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International Policy Coordination: The Loch Ness Monster

From iMFdirect by Olivier Blanchard, Jonathan D. Ostry, and Atish R. Ghosh:

International policy coordination is like the Loch Ness monster: much discussed but rarely seen. Going back over the decades, and even further in history to the period between the Great Wars, coordination efforts have been episodic.

Coordination seems to occur spontaneously in turbulent periods, when the world faces the prospect of some calamitous outcome and the key players are seeking to avoid cascading negative spillovers. In quieter times, coordination is rarer—though not unheard of; the Louvre and Plaza accords are examples.

Today, policy coordination has resurfaced as a hot topic: while the worst of the global financial crisis is behind us, no one would claim that a return to “Great Moderation” is in the cards, and policymakers around the globe appear worried about policy transmissions across many dimensions.

 Views on the size of cross-border policy spillovers have evolved over time, but today no one doubts that we live in an interconnected world. In the 1980s, the literature often concluded that these cross-border effects were small, but more recent evidence suggests that spillovers are sizable, reflecting the increase in trade and financial integration. And spillovers are generally larger in turbulent times.

The externalities associated with cross-border spillovers also reflect a paucity of policy instruments relative to targets—which means that it is difficult, not to say impossible, for a country to inoculate itself against the cross-border policy transmission. If the number of instruments equals the number of targets, cooperative and non-cooperative outcomes will be the same, and there will be no gains from international coordination. The legacy of the global financial crisis—high public debt, near zero interest rates, and at times what looks like domestic political dysfunction—suggests that nowadays policymakers have fewer policy tools to achieve their manifold objectives. In such circumstances, gains from policy coordination across countries are likely to be larger than during the Great Moderation.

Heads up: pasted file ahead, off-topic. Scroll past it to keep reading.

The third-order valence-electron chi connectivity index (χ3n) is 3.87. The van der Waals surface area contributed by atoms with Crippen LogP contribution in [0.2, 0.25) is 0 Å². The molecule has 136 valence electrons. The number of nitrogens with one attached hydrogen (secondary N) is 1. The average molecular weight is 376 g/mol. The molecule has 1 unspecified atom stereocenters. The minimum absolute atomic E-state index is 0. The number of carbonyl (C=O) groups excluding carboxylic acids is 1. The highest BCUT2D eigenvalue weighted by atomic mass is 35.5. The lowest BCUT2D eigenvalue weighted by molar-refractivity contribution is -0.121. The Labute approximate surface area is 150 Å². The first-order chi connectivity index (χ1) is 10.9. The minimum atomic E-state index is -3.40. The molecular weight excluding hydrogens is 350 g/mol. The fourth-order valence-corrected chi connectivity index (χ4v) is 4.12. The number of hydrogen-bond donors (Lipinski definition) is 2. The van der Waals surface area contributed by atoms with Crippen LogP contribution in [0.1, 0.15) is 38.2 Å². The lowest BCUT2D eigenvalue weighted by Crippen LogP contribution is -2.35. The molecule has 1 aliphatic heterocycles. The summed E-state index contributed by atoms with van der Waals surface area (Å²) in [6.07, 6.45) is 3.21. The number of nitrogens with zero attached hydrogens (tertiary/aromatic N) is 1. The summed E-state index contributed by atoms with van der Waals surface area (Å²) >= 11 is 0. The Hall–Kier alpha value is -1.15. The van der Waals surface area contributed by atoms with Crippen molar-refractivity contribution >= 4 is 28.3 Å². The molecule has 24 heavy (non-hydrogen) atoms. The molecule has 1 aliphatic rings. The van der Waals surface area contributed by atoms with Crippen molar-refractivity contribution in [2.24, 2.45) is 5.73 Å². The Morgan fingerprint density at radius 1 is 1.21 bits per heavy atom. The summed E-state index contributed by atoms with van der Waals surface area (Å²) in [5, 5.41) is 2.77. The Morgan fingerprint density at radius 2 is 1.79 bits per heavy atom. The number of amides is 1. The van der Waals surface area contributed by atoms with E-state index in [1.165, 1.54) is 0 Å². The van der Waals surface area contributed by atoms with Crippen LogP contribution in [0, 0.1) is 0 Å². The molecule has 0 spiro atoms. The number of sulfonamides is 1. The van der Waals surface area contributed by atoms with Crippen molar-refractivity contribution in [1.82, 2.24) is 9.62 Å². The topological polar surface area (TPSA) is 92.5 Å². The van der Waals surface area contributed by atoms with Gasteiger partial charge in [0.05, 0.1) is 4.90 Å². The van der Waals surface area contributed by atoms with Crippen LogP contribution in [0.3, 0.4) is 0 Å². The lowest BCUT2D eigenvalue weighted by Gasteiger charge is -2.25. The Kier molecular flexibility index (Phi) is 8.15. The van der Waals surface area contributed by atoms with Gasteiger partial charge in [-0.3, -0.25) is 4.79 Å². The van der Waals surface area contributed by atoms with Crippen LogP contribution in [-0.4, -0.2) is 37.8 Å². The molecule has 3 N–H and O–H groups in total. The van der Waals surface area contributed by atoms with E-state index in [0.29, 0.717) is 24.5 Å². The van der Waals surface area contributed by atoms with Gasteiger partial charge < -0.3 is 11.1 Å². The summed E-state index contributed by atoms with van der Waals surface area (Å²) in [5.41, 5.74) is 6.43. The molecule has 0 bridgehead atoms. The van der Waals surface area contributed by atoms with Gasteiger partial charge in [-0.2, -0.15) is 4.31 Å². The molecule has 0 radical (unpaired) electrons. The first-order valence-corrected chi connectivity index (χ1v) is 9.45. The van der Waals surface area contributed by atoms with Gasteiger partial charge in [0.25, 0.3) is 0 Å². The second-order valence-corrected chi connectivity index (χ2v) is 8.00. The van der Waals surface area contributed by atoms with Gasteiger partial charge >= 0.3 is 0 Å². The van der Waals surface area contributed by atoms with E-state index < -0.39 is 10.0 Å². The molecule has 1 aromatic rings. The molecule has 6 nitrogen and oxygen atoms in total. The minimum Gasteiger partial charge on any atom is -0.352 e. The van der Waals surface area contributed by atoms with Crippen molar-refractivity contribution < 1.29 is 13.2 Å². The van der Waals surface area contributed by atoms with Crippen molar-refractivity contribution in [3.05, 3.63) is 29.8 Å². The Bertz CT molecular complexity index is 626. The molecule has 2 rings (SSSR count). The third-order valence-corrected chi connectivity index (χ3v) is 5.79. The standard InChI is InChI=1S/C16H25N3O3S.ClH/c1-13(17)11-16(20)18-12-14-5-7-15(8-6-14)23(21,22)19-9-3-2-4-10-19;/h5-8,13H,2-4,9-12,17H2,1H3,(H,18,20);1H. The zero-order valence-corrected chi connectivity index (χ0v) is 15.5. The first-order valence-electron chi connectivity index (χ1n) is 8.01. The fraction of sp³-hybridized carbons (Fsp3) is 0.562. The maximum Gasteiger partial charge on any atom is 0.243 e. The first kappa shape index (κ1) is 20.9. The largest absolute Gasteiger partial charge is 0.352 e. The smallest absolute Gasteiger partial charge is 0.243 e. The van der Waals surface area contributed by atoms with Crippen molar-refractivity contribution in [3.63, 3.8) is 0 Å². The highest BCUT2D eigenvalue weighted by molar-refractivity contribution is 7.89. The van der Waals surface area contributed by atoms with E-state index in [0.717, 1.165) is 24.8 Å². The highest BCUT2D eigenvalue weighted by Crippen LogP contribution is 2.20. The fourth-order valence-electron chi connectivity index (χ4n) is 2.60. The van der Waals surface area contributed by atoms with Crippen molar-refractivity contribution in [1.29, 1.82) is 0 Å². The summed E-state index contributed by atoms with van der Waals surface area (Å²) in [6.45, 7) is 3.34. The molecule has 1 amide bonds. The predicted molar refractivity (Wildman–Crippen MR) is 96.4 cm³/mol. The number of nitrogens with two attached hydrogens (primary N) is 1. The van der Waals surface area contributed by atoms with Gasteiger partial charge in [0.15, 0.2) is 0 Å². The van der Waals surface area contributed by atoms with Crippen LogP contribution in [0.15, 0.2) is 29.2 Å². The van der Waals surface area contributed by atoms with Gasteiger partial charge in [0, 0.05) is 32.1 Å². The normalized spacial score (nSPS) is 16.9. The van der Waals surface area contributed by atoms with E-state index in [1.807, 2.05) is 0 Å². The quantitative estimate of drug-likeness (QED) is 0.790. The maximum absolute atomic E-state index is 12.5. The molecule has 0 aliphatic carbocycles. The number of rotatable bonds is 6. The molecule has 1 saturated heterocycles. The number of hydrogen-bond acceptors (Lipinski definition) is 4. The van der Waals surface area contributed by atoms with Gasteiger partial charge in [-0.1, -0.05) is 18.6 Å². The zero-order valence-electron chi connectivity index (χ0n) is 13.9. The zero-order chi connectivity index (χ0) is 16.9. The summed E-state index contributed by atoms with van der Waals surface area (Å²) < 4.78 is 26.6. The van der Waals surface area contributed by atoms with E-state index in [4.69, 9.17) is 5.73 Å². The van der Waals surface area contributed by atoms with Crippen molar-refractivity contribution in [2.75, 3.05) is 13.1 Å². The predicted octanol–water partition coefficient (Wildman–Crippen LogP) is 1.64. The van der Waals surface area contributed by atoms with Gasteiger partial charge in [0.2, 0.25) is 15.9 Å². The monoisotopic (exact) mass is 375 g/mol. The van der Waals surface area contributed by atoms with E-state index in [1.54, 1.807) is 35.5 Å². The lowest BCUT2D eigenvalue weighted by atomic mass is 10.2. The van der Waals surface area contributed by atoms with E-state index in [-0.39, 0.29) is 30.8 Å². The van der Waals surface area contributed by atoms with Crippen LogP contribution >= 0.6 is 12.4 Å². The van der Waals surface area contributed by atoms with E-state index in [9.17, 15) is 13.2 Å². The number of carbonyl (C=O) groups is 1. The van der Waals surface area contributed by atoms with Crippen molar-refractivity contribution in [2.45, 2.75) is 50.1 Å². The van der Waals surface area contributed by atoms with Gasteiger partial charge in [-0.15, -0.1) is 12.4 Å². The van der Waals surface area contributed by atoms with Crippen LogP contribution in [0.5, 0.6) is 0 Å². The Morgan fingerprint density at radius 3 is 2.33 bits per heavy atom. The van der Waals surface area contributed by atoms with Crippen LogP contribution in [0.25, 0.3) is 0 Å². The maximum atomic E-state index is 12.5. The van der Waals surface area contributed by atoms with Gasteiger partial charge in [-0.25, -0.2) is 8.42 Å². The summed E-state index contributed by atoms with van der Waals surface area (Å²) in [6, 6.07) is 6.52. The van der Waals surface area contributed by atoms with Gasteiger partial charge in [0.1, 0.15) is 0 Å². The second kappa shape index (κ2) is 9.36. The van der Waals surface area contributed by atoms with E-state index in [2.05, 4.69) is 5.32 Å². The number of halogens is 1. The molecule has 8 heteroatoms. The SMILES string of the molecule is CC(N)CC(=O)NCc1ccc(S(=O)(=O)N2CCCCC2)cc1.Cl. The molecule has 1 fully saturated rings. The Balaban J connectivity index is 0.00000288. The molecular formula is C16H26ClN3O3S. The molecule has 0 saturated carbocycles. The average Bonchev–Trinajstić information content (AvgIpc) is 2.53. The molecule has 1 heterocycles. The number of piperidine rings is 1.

Coordination is seen, occasionally. The global fiscal stimulus enacted in the early days of the financial crisis is a case in point. The fiscal expansion, exerting a positive cross-border spillover (and thus an insufficient stimulus in the non-cooperative equilibrium), is generally seen to have raised global welfare. There may have been other factors at work at the time as well: the stigma of rising public debt may be less when everyone is engaging in expansion than when only some countries are doing so. Other examples of coordinated policies during the crisis include the pursuit of tax havens and the commitment to eschew protectionism and competitive depreciation to support aggregate demand.

But there may be cases where countries don’t pursue the potential gains from coordination. A case in point is unconventional monetary policies. The major currency areas (the U.S. Fed, the European Central Bank, and the Bank of Japan) did not coordinate their monetary expansions, which reflected domestic objectives. Yet spillovers from such policies are likely to have been large, through both trade and financial flows. What might account for the international community’s failure to pursue the potential gains from coordination?


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